I am a human being. I assume you are as well.
We are creatures of habit. Our minds have a default setting that allows us to repeat certain actions almost unconsciously. For the most part, this keeps us on track with important stuff – like breathing, the beating of our hearts, and sleep.
It also comes in handy when navigating ourselves to work each day, writing, typing, talking… It boggles the mind to think about what this default setting really does for us.
It’s actually part of the “map of reality” you and I have that serves us well, allowing us to learn certain skills and perform most functions without getting nervous or frightened. Imagine how stressful your day would be if you had to relearn everything over and over – not to mention how unproductive you would become… “now let’s see, how do I turn this thing on?”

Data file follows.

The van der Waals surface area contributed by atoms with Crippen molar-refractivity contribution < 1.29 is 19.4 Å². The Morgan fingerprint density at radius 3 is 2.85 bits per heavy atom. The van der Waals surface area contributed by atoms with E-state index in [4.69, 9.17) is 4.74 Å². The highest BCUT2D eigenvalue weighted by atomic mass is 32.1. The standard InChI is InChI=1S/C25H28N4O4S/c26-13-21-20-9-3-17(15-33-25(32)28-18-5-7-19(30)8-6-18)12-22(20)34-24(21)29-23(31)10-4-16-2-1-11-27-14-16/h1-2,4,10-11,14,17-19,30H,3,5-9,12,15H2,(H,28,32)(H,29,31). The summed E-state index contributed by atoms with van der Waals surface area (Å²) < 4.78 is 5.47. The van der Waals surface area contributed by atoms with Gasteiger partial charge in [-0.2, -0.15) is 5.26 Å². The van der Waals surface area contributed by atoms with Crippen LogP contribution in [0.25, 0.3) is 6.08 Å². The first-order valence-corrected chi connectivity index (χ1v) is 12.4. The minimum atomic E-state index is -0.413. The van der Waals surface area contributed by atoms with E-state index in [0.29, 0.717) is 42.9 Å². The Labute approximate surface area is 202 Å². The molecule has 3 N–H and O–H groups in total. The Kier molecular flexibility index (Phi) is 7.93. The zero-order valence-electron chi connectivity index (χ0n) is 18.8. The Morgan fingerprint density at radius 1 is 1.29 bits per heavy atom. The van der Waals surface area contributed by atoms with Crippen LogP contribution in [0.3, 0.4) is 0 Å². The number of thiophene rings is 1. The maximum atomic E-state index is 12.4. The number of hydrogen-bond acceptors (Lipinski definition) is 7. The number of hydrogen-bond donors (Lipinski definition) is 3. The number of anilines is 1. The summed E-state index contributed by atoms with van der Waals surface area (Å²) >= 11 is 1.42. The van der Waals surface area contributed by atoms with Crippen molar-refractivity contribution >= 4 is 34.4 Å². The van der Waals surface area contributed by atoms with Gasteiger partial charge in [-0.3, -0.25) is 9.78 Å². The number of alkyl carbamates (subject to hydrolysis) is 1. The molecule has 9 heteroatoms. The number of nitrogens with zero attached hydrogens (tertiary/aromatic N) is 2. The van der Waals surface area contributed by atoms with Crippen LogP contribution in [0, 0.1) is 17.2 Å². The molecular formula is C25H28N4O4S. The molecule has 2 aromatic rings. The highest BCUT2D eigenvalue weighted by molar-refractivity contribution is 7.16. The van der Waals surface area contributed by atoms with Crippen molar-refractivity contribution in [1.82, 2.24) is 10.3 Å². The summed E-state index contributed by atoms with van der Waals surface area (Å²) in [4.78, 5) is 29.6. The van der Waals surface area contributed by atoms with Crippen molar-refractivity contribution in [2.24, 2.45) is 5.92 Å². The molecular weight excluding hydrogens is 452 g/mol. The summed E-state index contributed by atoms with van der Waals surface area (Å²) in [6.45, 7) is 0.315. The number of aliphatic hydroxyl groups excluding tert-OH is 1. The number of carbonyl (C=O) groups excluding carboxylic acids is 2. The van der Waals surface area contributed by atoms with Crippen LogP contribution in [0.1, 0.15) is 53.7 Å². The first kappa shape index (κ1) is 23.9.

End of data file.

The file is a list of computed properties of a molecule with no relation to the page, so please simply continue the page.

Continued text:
But even though this default setting – for the most part – serves us well, it can also work against us in our recovery. By allowing the default setting to kick in everyday, we remain stuck in our daily addictive habits.
These habits are so strong that they seem to be ‘hardwired,’ almost as if we’re unable to avoid repeating them.
I’m talking about our default setting: Half the time we’re not even conscious of what we’re doing. Something triggers us in the moment, and we compulsively respond by acting out in our usual addictive manner.
But what we’re trying to do in recovery is break free of old behaviors. We’re trying to establish a new default setting – one that steers us in a direction that serves us better, and allows us to break free of old, destructive habits.